But soaking up some time in the sun is one of the best ways as well. Aim for about 20 to 60 minutes a day, depending on your complexion. And consider getting tests done every few months to ensure your vitamin D levels are healthy.

3. Vitamin E

Vitamin E refers to several nutrients known as tocopherols. While alpha-tocopherol seems to be the most bioavailable, beta-tocopherol, gamma-tocopherol, and delta-tocopherol all work synergistically in foods and in your body. Vitamin E is a powerful antioxidant needed to calm inflammation and support healthy, balanced immune and hormonal systems. Vitamin D can be found naturally in:

  • raw almonds
  • raw hazelnuts
  • wild salmon
  • palm kernel oil
  • flaxseed oil

4. Vitamin K2

Studies have found that vitamin K2 was effective at inhibiting the pro-inflammatory iNOS in the spinal cord and the brain immune system in rats that had multiple sclerosis symptoms. Unfortunately, K2 is one of the most common nutrient deficiencies in the Western diet. Vitamin K2 is best paired with the other fat-soluble vitamins—A and D—in whole-food form like grass-fed butter oil (ghee) or organ meat. Natto, a Japanese superfood made from non-GMO fermented soybeans, also has high levels of K2. Greens like cooked kale, raw Swiss chard, and dandelion greens all contain vitamin K1, and then our wonderful gut microbiomes convert K1 to K2. Another win for the gut bacteria!

When we're talking about vitamins and supplements, it's imperative to remember that food is primary. You can't supplement your way out of a poor diet that is devoid of real nutrients. Supplements are great, but we can't fully mimic the synergistic magic of nutrients in real food medicine inside a pill or a dropper. With that said, our food supply is not what it once was, lacking the nutrient content it used to contain. When it comes to supplements, it's all about balance. I always recommend getting lab work done before starting a supplement regimen, so you can design a plan that will be as targeted as possible.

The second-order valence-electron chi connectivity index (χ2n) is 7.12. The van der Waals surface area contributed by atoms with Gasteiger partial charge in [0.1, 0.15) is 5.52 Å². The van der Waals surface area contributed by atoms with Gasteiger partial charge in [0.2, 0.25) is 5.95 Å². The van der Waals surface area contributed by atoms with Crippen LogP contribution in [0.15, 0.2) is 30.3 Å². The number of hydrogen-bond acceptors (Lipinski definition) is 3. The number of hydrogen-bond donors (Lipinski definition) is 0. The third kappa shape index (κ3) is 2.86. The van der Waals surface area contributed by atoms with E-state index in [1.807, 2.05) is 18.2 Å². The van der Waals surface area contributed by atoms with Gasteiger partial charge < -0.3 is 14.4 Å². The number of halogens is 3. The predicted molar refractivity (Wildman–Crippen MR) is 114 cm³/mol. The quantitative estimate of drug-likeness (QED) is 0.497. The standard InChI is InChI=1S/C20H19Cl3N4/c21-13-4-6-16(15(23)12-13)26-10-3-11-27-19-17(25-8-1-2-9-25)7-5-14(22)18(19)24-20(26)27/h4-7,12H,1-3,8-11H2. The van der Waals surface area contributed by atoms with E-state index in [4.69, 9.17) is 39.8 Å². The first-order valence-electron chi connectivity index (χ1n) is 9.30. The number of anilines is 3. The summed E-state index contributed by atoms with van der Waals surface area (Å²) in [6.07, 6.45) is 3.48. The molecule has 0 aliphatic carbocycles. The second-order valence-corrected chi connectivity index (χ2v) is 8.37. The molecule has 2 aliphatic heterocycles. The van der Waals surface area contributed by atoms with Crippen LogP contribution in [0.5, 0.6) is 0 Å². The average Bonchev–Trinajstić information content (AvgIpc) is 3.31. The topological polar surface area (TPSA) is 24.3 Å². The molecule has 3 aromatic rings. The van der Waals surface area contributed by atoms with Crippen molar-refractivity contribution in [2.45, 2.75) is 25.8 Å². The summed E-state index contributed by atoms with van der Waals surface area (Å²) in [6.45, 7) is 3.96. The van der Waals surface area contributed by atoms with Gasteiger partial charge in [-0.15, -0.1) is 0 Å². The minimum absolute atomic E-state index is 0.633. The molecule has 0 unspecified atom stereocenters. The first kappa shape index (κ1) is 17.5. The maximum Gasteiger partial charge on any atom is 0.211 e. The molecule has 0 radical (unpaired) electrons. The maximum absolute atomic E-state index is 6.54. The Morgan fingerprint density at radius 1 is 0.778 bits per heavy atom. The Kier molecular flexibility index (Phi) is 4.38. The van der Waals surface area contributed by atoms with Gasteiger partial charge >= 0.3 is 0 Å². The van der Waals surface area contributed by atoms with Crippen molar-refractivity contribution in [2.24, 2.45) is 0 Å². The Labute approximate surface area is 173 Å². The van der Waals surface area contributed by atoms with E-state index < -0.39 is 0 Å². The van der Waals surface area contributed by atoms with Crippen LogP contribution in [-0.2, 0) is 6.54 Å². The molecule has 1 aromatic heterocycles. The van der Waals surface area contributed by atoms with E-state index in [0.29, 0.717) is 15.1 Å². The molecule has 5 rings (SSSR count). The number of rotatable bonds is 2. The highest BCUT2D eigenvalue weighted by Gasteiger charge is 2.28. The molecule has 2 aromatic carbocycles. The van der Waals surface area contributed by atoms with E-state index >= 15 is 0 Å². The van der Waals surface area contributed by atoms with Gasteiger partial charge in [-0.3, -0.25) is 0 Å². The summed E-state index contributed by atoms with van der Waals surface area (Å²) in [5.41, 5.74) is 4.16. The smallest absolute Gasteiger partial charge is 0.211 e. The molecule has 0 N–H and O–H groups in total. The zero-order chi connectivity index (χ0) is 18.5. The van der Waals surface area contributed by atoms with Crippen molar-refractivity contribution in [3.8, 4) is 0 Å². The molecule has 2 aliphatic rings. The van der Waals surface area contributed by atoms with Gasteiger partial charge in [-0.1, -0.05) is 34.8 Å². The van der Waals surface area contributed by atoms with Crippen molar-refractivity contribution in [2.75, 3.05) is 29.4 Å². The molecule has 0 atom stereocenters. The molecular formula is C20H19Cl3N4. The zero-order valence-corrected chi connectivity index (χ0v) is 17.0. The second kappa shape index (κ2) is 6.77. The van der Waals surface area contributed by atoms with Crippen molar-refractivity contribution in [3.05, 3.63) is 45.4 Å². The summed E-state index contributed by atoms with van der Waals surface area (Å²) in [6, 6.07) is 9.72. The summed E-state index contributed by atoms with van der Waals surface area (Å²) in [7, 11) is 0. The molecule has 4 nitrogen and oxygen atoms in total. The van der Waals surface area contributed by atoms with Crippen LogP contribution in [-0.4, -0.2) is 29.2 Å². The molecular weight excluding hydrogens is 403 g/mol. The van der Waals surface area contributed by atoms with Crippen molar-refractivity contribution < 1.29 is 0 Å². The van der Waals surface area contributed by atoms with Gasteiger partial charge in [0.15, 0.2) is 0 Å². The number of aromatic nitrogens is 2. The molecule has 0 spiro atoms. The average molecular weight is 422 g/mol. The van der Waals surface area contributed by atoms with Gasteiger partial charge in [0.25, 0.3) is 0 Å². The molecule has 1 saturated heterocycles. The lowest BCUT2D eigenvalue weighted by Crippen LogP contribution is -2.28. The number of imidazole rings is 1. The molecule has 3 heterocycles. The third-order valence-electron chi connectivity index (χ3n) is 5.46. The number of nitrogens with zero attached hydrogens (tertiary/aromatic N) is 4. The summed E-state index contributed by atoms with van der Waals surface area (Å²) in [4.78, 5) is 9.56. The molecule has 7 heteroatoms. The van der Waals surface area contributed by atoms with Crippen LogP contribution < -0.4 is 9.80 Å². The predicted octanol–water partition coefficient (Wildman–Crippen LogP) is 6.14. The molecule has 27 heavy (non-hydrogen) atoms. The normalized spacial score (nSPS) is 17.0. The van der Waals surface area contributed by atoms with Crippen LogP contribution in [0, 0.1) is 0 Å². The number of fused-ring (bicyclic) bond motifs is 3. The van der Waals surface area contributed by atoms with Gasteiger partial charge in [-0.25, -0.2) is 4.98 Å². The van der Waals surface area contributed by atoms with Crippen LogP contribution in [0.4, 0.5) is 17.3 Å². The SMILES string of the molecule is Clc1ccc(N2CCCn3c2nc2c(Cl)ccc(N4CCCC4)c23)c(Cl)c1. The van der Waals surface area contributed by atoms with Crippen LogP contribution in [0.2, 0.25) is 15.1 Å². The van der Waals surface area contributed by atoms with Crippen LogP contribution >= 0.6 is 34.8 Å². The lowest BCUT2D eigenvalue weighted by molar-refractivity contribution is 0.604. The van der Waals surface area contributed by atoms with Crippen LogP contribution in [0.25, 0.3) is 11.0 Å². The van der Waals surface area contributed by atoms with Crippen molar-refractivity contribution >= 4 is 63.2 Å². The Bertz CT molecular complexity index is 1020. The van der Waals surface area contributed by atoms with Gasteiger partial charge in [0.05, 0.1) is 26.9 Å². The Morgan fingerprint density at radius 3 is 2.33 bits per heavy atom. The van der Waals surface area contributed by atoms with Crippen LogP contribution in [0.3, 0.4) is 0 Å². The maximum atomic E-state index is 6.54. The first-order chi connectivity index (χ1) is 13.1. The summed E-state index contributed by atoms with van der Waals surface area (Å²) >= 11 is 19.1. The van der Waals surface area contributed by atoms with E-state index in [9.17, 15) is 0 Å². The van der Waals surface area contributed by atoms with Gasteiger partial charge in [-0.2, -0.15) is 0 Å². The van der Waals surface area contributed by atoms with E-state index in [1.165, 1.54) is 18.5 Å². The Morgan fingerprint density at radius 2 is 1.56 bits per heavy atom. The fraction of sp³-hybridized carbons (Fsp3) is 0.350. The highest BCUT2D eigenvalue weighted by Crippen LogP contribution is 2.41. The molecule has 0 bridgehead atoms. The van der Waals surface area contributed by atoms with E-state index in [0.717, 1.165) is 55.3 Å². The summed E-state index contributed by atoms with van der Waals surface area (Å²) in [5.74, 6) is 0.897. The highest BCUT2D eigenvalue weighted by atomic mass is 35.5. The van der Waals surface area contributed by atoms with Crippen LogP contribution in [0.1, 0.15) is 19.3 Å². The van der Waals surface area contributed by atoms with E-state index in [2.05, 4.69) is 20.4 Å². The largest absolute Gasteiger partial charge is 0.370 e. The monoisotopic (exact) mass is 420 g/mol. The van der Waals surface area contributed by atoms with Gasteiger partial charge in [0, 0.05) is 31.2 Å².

Looking for a new supplement? Read this first.

William Cole, IFMCP, DNM, D.C.
William Cole, IFMCP, DNM, D.C.

Will Cole, IFMCP, DNM, D.C., is a leading functional medicine expert who consults people around the globe, starting one of the first functional medicine telehealth centers in the world. Named one of the top 50 functional and integrative doctors in the nation, Dr. Will Cole provides a functional medicine approach for thyroid issues, autoimmune conditions, hormonal imbalances, digestive disorders, and brain problems. He is the host of the popular The Art Of Being Well podcast and the New York Times bestselling author of Intuitive Fasting, Ketotarian,The Inflammation Spectrum, and the brand new book Gut Feelings: Healing the Shame-Fueled Relationship Between What You Eat and How You Feel.